By Larry Gordon

 

This is meant to be an astute and penetratingly deep inquiry into a somewhat irreconcilable political reality. Here is the question: Are we nuts?

In the last presidential election, 71% of Jewish voters in the United States voted Democratic. That means we voted somewhat overwhelmingly for Hillary Clinton, which raises the same question — are we communally cracked or what?

The Democratic Party leadership has made it clear that they feel it is right to treat the issue of Israel rather cavalierly and dispassionately. My sense is that they know that the majority of American Jews will always be with them, support them, and vote for them on the matter of their social agenda, whether they are supportive of Israel or not.

Stanley Stern with Congressman Elliot Engel

Perhaps you did not notice, but, of late, things have gone a bit too far. A member of Congress recently pointed out that there are currently 63 freshmen in Congress, but somehow only the three virulently anti-Israel or anti-Jewish freshmen are dominating all the media attention and have apparently managed to steer the party to the extreme left.

Being on the left these days means that you need to be a critic of everything  Israel. You must be opposed to the Trump policy on Israel, you have to be a proponent of a divided Jerusalem, and you have to advocate for the withdrawal of 600,000 Jewish residents from their homes in Judea, Samaria, and East Jerusalem.

Why do these people have to be moved — forcibly, if necessary — out of their homes? One reason only: Because they are Jews. This policy has broad support among today’s Democrats.

For some reason the majority of Jews still vote for them unashamedly, and maybe unthinkingly as well. Talk news programs bring this up all the time: Why do so many Jews vote for Democratic candidates, especially under current circumstances?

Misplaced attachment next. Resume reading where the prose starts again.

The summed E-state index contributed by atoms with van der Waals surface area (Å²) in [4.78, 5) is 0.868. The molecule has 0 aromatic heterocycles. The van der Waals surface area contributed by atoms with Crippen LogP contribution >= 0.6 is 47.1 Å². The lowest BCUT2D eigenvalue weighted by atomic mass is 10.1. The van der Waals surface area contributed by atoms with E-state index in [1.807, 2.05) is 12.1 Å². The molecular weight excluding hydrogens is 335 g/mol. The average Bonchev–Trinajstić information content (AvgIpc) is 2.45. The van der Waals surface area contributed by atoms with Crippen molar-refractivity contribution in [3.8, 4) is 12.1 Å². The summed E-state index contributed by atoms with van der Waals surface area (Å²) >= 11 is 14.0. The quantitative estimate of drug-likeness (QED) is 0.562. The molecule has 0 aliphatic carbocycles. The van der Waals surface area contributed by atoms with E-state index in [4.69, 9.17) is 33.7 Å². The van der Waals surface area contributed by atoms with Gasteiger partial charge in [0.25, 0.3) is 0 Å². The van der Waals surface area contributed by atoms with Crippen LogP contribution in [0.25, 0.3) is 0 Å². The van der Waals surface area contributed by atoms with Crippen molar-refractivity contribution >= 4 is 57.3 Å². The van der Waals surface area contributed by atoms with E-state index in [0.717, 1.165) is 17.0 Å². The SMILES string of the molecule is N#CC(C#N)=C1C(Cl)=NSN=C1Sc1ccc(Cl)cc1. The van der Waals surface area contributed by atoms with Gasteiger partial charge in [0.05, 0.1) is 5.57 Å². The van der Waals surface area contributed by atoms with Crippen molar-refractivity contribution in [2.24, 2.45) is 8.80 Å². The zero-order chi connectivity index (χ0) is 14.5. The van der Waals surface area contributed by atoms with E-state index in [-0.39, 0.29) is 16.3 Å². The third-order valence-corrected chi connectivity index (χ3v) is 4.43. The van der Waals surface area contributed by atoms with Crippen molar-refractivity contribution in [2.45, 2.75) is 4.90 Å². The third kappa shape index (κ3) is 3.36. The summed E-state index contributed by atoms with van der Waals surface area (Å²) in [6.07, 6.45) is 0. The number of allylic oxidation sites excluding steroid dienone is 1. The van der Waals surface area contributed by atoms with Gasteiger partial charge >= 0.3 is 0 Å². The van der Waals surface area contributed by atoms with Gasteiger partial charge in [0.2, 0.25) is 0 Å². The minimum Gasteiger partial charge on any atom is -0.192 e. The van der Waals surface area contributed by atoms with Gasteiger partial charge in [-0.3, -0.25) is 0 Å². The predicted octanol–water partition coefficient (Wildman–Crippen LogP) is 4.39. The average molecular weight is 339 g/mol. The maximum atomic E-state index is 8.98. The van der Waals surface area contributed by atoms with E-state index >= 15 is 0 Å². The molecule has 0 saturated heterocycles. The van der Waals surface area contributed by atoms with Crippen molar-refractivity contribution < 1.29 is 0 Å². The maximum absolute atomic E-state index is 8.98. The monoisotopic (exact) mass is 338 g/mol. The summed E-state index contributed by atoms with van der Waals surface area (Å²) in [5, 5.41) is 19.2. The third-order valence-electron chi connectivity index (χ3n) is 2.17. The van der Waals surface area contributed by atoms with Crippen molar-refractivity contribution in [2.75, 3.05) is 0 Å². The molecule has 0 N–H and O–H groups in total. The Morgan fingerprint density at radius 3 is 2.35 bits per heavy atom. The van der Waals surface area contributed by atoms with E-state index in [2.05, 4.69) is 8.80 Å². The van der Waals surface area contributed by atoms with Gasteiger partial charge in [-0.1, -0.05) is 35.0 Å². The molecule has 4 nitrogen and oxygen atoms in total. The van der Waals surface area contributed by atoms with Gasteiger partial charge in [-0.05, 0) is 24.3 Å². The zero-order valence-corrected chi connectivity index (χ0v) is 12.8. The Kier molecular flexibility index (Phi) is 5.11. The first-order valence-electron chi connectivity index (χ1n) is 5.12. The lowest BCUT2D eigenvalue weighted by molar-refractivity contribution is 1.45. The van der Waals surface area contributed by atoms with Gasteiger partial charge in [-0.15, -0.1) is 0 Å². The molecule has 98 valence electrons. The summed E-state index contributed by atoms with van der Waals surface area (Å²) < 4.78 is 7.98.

The best answer, as is our custom, is really another question: What do you mean by “Jews”? This issue is not something that the media, news stations, journalists, or reporters can understand. From out there, it seems that there is not too much credibility assigned to the idea of Jewish diversity. That is one of our communal strengths and weakness. Some of the leading Democrats, such as Nadler, Schiff, Lowy, Blumenthal, and others, are Jews, adding to the confusion.

The idea that we are all one might be true, but it usually only happens when we are facing a serious crisis.

Only the enigmatic American Jewish community can cheer President Trump’s recognition of Jerusalem as Israel’s capital city while at the same time advocate for the creation of a Palestinian state with half of Jerusalem as the capital.

If you would like to know how this is possible, you would need to examine the policies of your typical Democrat in Congress. It was President Obama who said at an AIPAC conference before being elected that he was for an undivided Jerusalem, but later explained that what he meant was that he did not want to see a wall or a fence cutting the city in half.

So why are a majority of Jews in this country voting for people who spit in the face of an issue that, on some level at least, is very dear to a large number of Jews here in the U.S.? I believe it might be that we are just ill-informed or ignorant of these vital issues. Many are voting Democrat because their parents and grandparents voted for Democrats and it is just a tradition.

At the other end of the spectrum are members of the Jewish community who can split the way they think politically. They will say that they support President Trump on Israel, on the economy, on how he is handling Iran, and so on. But at the same time, these same people will tell you that they cannot bring themselves to vote for President Trump because they are troubled by some of his past — mostly personal — experiences.

I cannot help but wonder how it is that these same people are bemoaning Hillary Clinton’s 2016 loss. Why aren’t they also saying that they could not bring themselves to vote for her because of some of the things in her past?

But what about the person you buy coffee from on the way to on the way to work? Do you know how they treat their spouse or their children or their parents? If the coffee is good and you like it and feel that you cannot start your day without it, do any of those things really matter? Perhaps it does to some, but not others.

To be clear, there are some fine Democrats in Congress. They are good thinkers, people of principle who are not simply or exclusively part of a power- and popularity-seeking machine.

Democratic voting Jews are being encouraged by campaigns such as those from Jexodus and RJC to leave the Democratic Party and vote for candidates who support what is best for Israel. We will see in 2020 what kind of impact or success they may have. Hopefully, it will make a difference.

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